If you travel for work, why not extend your trip for leisure?

Business + Leisure = Bleisure.

Last year we had 72 million people travel through our Orlando airport, according to the Orlando Sentinel. Many of those travelers were experiencing a happy case of bleisure. Here are some ideas for you in how to spend the leisure part of your bleisure if you are fortunate enough to travel to Orlando, Florida.

Winter Park

If you like to shop, then visit Park Avenue in Winter Park. The main street has over 100 boutiques. The oak trees will offer you plenty of shade as you meander your way to a quaint café for a bite to eat or sip of espresso. Throughout the year there are events that are sure to please you and your family. One of my family favorite events is the WUCF PBS Kids “Be My Neighbor Day” celebrating Mr. Fred Rogers who attended college in this area. 

Vero Beach

Many people who come to Orlando think of theme parks, but just a short drive from the hustle and bustle of the attractions is the Atlantic Ocean. Vero Beach is a great place to unwind after corporate travel. Vero Beach is a welcoming community with sandy beaches, palm trees, and a variety of bird species. If you come at the right time of the year, you might be able to catch a glimpse of loggerhead sea turtles laying their eggs on the beach. Nature tours are a great way to learn more about this unique ecosystem during your bleisure trip.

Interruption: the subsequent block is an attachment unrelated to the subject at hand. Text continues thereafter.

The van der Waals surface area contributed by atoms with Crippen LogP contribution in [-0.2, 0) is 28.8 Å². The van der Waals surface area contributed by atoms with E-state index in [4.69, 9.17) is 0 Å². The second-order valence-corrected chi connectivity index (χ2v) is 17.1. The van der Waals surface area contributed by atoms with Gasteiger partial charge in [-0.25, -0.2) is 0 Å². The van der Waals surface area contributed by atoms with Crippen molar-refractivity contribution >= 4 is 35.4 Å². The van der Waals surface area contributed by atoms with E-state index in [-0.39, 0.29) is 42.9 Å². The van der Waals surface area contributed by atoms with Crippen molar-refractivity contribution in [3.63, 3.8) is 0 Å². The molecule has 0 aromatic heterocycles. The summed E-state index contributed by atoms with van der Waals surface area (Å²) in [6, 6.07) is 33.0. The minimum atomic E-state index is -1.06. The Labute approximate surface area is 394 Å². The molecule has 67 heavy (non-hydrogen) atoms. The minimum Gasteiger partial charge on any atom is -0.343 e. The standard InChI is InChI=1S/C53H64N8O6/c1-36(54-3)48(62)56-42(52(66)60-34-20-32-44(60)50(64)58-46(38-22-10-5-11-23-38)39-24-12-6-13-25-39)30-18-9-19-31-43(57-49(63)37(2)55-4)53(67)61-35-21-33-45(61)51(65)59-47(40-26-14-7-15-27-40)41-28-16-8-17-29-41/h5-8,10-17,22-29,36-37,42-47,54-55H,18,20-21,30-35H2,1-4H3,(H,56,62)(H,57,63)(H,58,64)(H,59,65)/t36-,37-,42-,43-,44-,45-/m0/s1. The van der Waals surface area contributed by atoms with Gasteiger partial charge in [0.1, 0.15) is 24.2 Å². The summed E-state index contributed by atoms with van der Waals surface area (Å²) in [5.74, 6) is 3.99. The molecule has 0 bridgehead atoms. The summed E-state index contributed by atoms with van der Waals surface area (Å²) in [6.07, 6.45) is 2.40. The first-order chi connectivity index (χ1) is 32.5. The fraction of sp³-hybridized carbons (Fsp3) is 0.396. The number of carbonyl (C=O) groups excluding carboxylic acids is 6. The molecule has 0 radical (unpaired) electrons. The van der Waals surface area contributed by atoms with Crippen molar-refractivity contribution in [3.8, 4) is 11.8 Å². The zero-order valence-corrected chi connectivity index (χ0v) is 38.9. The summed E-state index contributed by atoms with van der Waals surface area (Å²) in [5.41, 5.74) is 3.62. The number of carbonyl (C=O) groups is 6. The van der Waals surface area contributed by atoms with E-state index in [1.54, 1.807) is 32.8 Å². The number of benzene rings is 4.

Vero Beach, Florida

Vero Beach, Florida

Space Coast

While you are at Vero Beach, head north up the road and experience the Space Coast of Florida. The Kennedy Space Center offers many things to see and do. Cape Canaveral Air Force Station, cruise ships, beaches, NASA, and rocket launches… oh my. Elon Musk’s SpaceX and Jeff Bezo’s Blue Origin are actively dominating the Space Coast scene.

Space Coast Florida

Space Coast Florida

U-pick Fruit Farm

The subtropical climate in central Florida is a paradise for fruit lovers. Discover citrus groves and pick your own fruit. Find a hydroponic garden and you might not even get dirty when you pick your own fresh fruit. “A Patch of Blue” is an urban hydroponic community farm near Winter Park that grows blueberries to pick during April and May, and strawberries from January to May.

Hydroponic U-pick Farm

Hydroponic U-pick Farm

Downtown Public Library

Since the 1960s, the Orlando Public Library has been located in downtown Orlando. The design of this building was called, "composition in monolithic concrete” by the architect John M. Johansen. The Orlando Public Library is the headquarters for the entire award winning Orange County Library System (OCLS). There are many branch library locations throughout the county. OCLS received the National Medal for Museum and Library Service which is the highest honor possible in America. When you visit this big urban library enjoy exploring all the floors. It wouldn’t be Orlando without a gift shop for you to take home a memorable souvenir before you leave.